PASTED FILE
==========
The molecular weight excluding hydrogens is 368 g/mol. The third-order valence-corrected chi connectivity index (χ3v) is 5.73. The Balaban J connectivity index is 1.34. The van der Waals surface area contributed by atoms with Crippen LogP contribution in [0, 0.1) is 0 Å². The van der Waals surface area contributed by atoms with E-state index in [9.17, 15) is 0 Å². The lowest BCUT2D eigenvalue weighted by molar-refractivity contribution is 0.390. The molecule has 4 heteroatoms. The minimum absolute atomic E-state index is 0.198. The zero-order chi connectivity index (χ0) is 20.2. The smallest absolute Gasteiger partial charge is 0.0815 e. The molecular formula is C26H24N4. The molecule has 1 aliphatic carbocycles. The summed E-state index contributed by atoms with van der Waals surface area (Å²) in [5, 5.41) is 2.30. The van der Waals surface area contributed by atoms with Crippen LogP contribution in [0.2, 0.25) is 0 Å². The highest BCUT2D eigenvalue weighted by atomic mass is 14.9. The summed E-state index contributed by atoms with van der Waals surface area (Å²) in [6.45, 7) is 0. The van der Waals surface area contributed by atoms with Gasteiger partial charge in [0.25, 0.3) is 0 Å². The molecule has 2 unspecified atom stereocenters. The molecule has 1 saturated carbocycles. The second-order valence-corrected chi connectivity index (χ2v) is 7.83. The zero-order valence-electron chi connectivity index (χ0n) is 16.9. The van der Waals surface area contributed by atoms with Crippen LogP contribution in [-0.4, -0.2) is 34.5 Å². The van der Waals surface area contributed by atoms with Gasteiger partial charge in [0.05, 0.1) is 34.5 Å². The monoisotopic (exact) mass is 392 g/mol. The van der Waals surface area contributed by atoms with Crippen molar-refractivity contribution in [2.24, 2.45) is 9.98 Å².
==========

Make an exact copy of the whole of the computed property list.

The molecular weight excluding hydrogens is 368 g/mol. The third-order valence-corrected chi connectivity index (χ3v) is 5.73. The Balaban J connectivity index is 1.34. The van der Waals surface area contributed by atoms with Crippen LogP contribution in [0, 0.1) is 0 Å². The van der Waals surface area contributed by atoms with E-state index in [9.17, 15) is 0 Å². The lowest BCUT2D eigenvalue weighted by molar-refractivity contribution is 0.390. The molecule has 4 heteroatoms. The minimum absolute atomic E-state index is 0.198. The zero-order chi connectivity index (χ0) is 20.2. The smallest absolute Gasteiger partial charge is 0.0815 e. The molecular formula is C26H24N4. The molecule has 1 aliphatic carbocycles. The summed E-state index contributed by atoms with van der Waals surface area (Å²) in [5, 5.41) is 2.30. The van der Waals surface area contributed by atoms with Crippen LogP contribution in [0.2, 0.25) is 0 Å². The highest BCUT2D eigenvalue weighted by atomic mass is 14.9. The summed E-state index contributed by atoms with van der Waals surface area (Å²) in [6.45, 7) is 0. The van der Waals surface area contributed by atoms with Gasteiger partial charge in [0.25, 0.3) is 0 Å². The molecule has 2 unspecified atom stereocenters. The molecule has 1 saturated carbocycles. The second-order valence-corrected chi connectivity index (χ2v) is 7.83. The zero-order valence-electron chi connectivity index (χ0n) is 16.9. The van der Waals surface area contributed by atoms with Crippen LogP contribution in [-0.4, -0.2) is 34.5 Å². The van der Waals surface area contributed by atoms with Gasteiger partial charge in [0.05, 0.1) is 34.5 Å². The monoisotopic (exact) mass is 392 g/mol. The van der Waals surface area contributed by atoms with Crippen molar-refractivity contribution in [2.24, 2.45) is 9.98 Å².